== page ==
7. Forget jeans , people stare even if your salwar kameez is well fitted. Most people like you walking around with a tent fitted on and a dupatta pinned in place. A random lady in the city bus once gave me a lecture on how dupatta must be in its place. The fitted salwar kameez thankfully is gaining more popularity. Sleevelss is a nono. Jeans not exactly ok especially if you are married , but again if covered by a “tent” top it is ok. Skirts, capris worn by married women….people will pass smart alec comments.

      8 . You should look married, as in wear thali/sindoor. If you dont do it then everyone and their uncle will tell you about it, never mind the fact that you are out with your spouse. And how dare the spouse hold your hand or put a hand over your shoulder!!!

      9. If married produce a baby in a year. Else you get infinite advice on the importance of having a baby to make you complete.

      10. Women are considered loose moralled if you have an opinion of their own, have guts to travel alone, go to a disc/pub. Mallu men are known to hit the discs/pubs of Bangalore and then crib about the women there when back in Kerala.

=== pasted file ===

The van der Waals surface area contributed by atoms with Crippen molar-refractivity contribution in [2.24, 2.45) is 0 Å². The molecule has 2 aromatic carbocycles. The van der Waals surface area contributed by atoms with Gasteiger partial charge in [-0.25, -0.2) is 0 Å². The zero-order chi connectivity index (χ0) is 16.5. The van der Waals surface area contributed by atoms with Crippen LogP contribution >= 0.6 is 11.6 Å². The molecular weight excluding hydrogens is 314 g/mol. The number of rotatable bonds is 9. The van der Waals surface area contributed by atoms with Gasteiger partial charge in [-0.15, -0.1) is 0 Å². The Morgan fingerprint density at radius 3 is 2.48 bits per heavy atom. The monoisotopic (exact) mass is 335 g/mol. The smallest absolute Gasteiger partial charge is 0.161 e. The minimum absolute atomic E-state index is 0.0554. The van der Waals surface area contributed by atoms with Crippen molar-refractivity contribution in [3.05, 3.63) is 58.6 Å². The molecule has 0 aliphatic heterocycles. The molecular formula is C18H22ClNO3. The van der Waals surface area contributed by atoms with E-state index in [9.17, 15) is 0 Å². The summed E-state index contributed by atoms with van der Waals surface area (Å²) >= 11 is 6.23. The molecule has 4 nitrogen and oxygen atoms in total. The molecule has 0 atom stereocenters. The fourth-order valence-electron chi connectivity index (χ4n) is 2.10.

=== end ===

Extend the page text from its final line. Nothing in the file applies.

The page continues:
11. I have heard this one from my batch mates in PG…. I will not marry a girl with an MBA as she will be too bold and will not obey/respect me. Also God knows how much they have slept around.

      Shail,

      I would like to read your comments also on this topic

      Like

      • Oh god, you just described all of my summer vacations, LOL. I was 11 for God’s sake and yet I got stared at. I have had very horrid experiences in Chennai and even in some parts of Karnataka. People from these respective states, I hope you don’t take offence because I am talking about my experiences and opinions formed thereof. My teenage experiences were doubly traumatic because our South Indian culture meant I wore drab colours and ill fitting clothes, but since I lived in Western India, I was a misfit. My relatives in the South thought I was too modern and back where I lived, I was too conservative. Its not even funny how confusing all of it was.

        Even today, most of my relatives think I am too modern especially now that I have lived on my own. Many of them even think that I won’t marry because I am too career oriented or modern and these type of women don’t adjust and so they prefer staying single (assumptions all of them).